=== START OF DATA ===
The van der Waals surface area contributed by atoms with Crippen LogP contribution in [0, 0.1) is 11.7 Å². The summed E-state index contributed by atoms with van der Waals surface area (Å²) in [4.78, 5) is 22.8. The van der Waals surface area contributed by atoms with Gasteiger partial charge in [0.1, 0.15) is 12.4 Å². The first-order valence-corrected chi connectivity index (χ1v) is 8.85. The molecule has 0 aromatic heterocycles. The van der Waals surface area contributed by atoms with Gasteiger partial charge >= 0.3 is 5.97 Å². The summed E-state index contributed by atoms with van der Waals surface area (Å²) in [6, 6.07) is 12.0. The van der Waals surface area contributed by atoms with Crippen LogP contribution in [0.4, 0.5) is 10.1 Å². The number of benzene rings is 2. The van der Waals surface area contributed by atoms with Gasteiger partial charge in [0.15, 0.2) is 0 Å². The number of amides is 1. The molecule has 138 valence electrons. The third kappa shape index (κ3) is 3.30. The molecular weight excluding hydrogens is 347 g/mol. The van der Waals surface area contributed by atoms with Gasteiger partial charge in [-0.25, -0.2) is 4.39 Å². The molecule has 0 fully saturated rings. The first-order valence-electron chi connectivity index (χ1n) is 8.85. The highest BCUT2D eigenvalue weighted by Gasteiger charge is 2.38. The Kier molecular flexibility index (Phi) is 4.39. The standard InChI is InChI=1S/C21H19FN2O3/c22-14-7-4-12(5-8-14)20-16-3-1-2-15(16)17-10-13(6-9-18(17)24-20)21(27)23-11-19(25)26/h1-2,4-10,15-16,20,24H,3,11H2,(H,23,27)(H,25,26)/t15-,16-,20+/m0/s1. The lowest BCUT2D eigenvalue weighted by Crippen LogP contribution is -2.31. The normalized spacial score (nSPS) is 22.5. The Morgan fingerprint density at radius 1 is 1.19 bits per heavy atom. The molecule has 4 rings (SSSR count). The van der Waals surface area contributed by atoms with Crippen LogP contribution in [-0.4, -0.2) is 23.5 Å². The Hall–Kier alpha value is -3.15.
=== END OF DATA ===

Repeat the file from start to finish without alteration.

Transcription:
The van der Waals surface area contributed by atoms with Crippen LogP contribution in [0, 0.1) is 11.7 Å². The summed E-state index contributed by atoms with van der Waals surface area (Å²) in [4.78, 5) is 22.8. The van der Waals surface area contributed by atoms with Gasteiger partial charge in [0.1, 0.15) is 12.4 Å². The first-order valence-corrected chi connectivity index (χ1v) is 8.85. The molecule has 0 aromatic heterocycles. The van der Waals surface area contributed by atoms with Gasteiger partial charge >= 0.3 is 5.97 Å². The summed E-state index contributed by atoms with van der Waals surface area (Å²) in [6, 6.07) is 12.0. The van der Waals surface area contributed by atoms with Crippen LogP contribution in [0.4, 0.5) is 10.1 Å². The number of benzene rings is 2. The van der Waals surface area contributed by atoms with Gasteiger partial charge in [0.15, 0.2) is 0 Å². The number of amides is 1. The molecule has 138 valence electrons. The third kappa shape index (κ3) is 3.30. The molecular weight excluding hydrogens is 347 g/mol. The van der Waals surface area contributed by atoms with Gasteiger partial charge in [-0.25, -0.2) is 4.39 Å². The molecule has 0 fully saturated rings. The first-order valence-electron chi connectivity index (χ1n) is 8.85. The highest BCUT2D eigenvalue weighted by Gasteiger charge is 2.38. The Kier molecular flexibility index (Phi) is 4.39. The standard InChI is InChI=1S/C21H19FN2O3/c22-14-7-4-12(5-8-14)20-16-3-1-2-15(16)17-10-13(6-9-18(17)24-20)21(27)23-11-19(25)26/h1-2,4-10,15-16,20,24H,3,11H2,(H,23,27)(H,25,26)/t15-,16-,20+/m0/s1. The lowest BCUT2D eigenvalue weighted by Crippen LogP contribution is -2.31. The normalized spacial score (nSPS) is 22.5. The Morgan fingerprint density at radius 1 is 1.19 bits per heavy atom. The molecule has 4 rings (SSSR count). The van der Waals surface area contributed by atoms with Crippen LogP contribution in [-0.4, -0.2) is 23.5 Å². The Hall–Kier alpha value is -3.15.